Effects of Evolving Surface Contamination on SpacecraftCharging
The effects of evolving surface contamination on spacecraft charging have been investigated through (i) ground-based measurements of the change in electron emission properties of a conducting surface undergoing contamination and (ii) modeling of the charging of such surfaces using the NASCAP code. Specifically, we studied a Au surface as adsorbed species were removed and a very thin disordered carbon film was deposited as a result of exposure to an intense, normal incidence electron beam. As a result of this contamination, we found an ~50% decrease in secondary electron yield and an ~20% reduction in backscattered yield. The type and rates of contamination observed are similar to those encountered by operational spacecraft. Charging potentials of an isolated panel of the material were determined under both sunlit and eclipse conditions in geosynchronous orbits for typical and extreme environments. In all environments studied, just monolayers of contamination lead to predictions of an abrupt threshold effect for spacecraft charging; panels that charged to small positive values when uncontaminated developed kilovolt negative potentials. The relative effect of NASCAP parameters for modeling secondary and backscattered electron emission and plasma electron distributions were also investigated. We conclude that surface contamination must be considered to avoid the serious detrimental effects associated with severe spacecraft charging.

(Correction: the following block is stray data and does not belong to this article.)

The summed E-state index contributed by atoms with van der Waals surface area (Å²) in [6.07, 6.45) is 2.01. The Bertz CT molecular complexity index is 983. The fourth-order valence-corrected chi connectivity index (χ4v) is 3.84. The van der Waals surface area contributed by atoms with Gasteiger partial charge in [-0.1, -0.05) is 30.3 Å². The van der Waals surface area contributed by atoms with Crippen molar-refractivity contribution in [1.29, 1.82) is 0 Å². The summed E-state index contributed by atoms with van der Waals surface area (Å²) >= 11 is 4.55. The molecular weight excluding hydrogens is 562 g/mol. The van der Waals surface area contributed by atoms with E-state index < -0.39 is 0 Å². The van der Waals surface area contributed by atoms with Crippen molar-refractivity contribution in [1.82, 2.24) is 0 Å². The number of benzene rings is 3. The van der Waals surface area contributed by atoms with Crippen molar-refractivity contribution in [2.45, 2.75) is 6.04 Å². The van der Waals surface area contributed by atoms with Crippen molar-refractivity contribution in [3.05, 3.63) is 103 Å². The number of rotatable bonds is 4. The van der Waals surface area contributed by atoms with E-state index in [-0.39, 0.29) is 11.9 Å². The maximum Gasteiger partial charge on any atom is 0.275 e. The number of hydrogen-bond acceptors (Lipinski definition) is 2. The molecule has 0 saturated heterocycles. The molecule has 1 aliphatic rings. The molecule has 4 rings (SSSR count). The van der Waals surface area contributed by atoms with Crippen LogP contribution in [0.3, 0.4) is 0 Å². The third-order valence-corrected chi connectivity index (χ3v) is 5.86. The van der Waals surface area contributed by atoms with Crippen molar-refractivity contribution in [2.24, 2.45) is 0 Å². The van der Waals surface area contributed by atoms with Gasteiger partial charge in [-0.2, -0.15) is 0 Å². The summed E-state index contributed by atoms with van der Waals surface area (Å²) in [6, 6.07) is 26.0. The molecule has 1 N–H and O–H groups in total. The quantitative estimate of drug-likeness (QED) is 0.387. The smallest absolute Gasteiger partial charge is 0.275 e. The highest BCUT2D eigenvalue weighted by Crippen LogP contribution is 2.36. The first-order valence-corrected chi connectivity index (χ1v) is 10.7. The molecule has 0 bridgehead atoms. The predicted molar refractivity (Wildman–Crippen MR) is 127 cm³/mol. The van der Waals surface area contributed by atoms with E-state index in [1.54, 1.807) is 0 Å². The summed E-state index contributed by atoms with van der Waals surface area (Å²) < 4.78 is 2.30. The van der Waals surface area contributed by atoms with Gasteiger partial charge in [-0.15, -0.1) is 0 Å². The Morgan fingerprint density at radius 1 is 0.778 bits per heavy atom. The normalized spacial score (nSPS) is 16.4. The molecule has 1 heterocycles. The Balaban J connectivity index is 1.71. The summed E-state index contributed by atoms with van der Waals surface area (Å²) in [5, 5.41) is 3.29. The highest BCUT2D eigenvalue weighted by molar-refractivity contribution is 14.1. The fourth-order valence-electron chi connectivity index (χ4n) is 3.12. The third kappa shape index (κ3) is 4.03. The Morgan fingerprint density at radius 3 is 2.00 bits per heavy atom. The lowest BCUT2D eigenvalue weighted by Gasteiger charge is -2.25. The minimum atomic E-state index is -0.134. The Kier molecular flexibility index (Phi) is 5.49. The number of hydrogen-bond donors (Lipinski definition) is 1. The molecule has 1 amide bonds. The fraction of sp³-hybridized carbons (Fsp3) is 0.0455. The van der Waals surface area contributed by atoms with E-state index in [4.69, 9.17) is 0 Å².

W.Y. Chang, JR Dennison, Jason Kite and R.E. Davies, “Effects of Evolving Surface Contamination on Spacecraft Charging,” Paper AIAA-2000-0868, Proceedings of the 38th American Institute of Aeronautics and Astronomics Meeting on Aerospace Sciences, (Reno, NV, 2000). Paper received Certificate of Merit by the AIAA Plasmadynamics and Lasers Technical Committee for Best Paper of 2000.